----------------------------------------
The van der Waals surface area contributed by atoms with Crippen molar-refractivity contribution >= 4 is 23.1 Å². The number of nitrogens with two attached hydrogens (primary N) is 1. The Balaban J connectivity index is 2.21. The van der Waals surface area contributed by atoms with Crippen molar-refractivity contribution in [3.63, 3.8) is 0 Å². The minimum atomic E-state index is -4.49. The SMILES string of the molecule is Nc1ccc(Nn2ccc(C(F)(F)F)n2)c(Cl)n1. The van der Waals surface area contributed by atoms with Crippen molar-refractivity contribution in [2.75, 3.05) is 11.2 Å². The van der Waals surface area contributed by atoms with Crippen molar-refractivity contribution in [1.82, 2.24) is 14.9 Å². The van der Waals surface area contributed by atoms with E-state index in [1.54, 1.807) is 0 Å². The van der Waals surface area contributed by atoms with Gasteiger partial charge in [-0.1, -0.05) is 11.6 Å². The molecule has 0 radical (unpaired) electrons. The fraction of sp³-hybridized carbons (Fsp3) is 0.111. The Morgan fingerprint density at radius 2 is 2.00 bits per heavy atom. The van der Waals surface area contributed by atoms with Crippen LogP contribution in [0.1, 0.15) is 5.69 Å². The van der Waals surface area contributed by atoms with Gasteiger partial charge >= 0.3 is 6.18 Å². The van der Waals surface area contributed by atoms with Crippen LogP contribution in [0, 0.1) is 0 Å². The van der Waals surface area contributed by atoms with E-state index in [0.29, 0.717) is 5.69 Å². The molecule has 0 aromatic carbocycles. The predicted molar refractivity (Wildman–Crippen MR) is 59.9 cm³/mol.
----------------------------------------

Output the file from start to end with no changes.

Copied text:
The van der Waals surface area contributed by atoms with Crippen molar-refractivity contribution >= 4 is 23.1 Å². The number of nitrogens with two attached hydrogens (primary N) is 1. The Balaban J connectivity index is 2.21. The van der Waals surface area contributed by atoms with Crippen molar-refractivity contribution in [3.63, 3.8) is 0 Å². The minimum atomic E-state index is -4.49. The SMILES string of the molecule is Nc1ccc(Nn2ccc(C(F)(F)F)n2)c(Cl)n1. The van der Waals surface area contributed by atoms with Crippen molar-refractivity contribution in [2.75, 3.05) is 11.2 Å². The van der Waals surface area contributed by atoms with Crippen molar-refractivity contribution in [1.82, 2.24) is 14.9 Å². The van der Waals surface area contributed by atoms with E-state index in [1.54, 1.807) is 0 Å². The van der Waals surface area contributed by atoms with Gasteiger partial charge in [-0.1, -0.05) is 11.6 Å². The molecule has 0 radical (unpaired) electrons. The fraction of sp³-hybridized carbons (Fsp3) is 0.111. The Morgan fingerprint density at radius 2 is 2.00 bits per heavy atom. The van der Waals surface area contributed by atoms with Crippen LogP contribution in [0.1, 0.15) is 5.69 Å². The van der Waals surface area contributed by atoms with Gasteiger partial charge >= 0.3 is 6.18 Å². The van der Waals surface area contributed by atoms with Crippen LogP contribution in [0, 0.1) is 0 Å². The van der Waals surface area contributed by atoms with E-state index in [0.29, 0.717) is 5.69 Å². The molecule has 0 aromatic carbocycles. The predicted molar refractivity (Wildman–Crippen MR) is 59.9 cm³/mol.